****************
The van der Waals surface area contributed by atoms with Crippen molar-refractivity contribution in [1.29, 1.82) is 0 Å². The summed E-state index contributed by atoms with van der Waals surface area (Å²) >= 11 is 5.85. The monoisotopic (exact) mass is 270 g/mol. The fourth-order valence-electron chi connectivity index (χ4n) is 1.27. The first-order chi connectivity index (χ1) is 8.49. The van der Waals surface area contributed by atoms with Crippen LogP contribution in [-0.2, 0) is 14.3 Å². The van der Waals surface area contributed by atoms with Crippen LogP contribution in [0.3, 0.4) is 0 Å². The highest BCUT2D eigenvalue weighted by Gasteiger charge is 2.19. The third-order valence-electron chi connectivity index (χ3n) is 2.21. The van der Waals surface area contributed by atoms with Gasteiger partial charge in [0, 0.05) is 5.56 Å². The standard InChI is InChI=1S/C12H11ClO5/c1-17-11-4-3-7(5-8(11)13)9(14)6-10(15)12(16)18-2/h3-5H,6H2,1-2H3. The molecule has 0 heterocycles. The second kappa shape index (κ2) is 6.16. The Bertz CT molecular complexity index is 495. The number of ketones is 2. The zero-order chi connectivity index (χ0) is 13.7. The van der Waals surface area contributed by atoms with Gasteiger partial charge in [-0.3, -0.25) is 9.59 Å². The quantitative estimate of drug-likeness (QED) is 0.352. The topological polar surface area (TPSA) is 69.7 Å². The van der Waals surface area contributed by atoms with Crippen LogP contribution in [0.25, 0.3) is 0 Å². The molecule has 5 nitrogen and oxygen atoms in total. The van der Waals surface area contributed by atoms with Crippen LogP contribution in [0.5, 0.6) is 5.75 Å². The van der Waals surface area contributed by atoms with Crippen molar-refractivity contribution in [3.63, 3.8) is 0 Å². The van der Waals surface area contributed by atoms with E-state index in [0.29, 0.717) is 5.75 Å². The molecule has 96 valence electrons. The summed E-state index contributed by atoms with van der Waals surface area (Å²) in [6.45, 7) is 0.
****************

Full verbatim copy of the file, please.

The van der Waals surface area contributed by atoms with Crippen molar-refractivity contribution in [1.29, 1.82) is 0 Å². The summed E-state index contributed by atoms with van der Waals surface area (Å²) >= 11 is 5.85. The monoisotopic (exact) mass is 270 g/mol. The fourth-order valence-electron chi connectivity index (χ4n) is 1.27. The first-order chi connectivity index (χ1) is 8.49. The van der Waals surface area contributed by atoms with Crippen LogP contribution in [-0.2, 0) is 14.3 Å². The van der Waals surface area contributed by atoms with Crippen LogP contribution in [0.3, 0.4) is 0 Å². The highest BCUT2D eigenvalue weighted by Gasteiger charge is 2.19. The third-order valence-electron chi connectivity index (χ3n) is 2.21. The van der Waals surface area contributed by atoms with Gasteiger partial charge in [0, 0.05) is 5.56 Å². The standard InChI is InChI=1S/C12H11ClO5/c1-17-11-4-3-7(5-8(11)13)9(14)6-10(15)12(16)18-2/h3-5H,6H2,1-2H3. The molecule has 0 heterocycles. The second kappa shape index (κ2) is 6.16. The Bertz CT molecular complexity index is 495. The number of ketones is 2. The zero-order chi connectivity index (χ0) is 13.7. The van der Waals surface area contributed by atoms with Gasteiger partial charge in [-0.3, -0.25) is 9.59 Å². The quantitative estimate of drug-likeness (QED) is 0.352. The topological polar surface area (TPSA) is 69.7 Å². The van der Waals surface area contributed by atoms with Crippen LogP contribution in [0.25, 0.3) is 0 Å². The molecule has 5 nitrogen and oxygen atoms in total. The van der Waals surface area contributed by atoms with Crippen LogP contribution in [0.5, 0.6) is 5.75 Å². The van der Waals surface area contributed by atoms with Crippen molar-refractivity contribution in [3.63, 3.8) is 0 Å². The van der Waals surface area contributed by atoms with E-state index in [0.29, 0.717) is 5.75 Å². The molecule has 96 valence electrons. The summed E-state index contributed by atoms with van der Waals surface area (Å²) in [6.45, 7) is 0.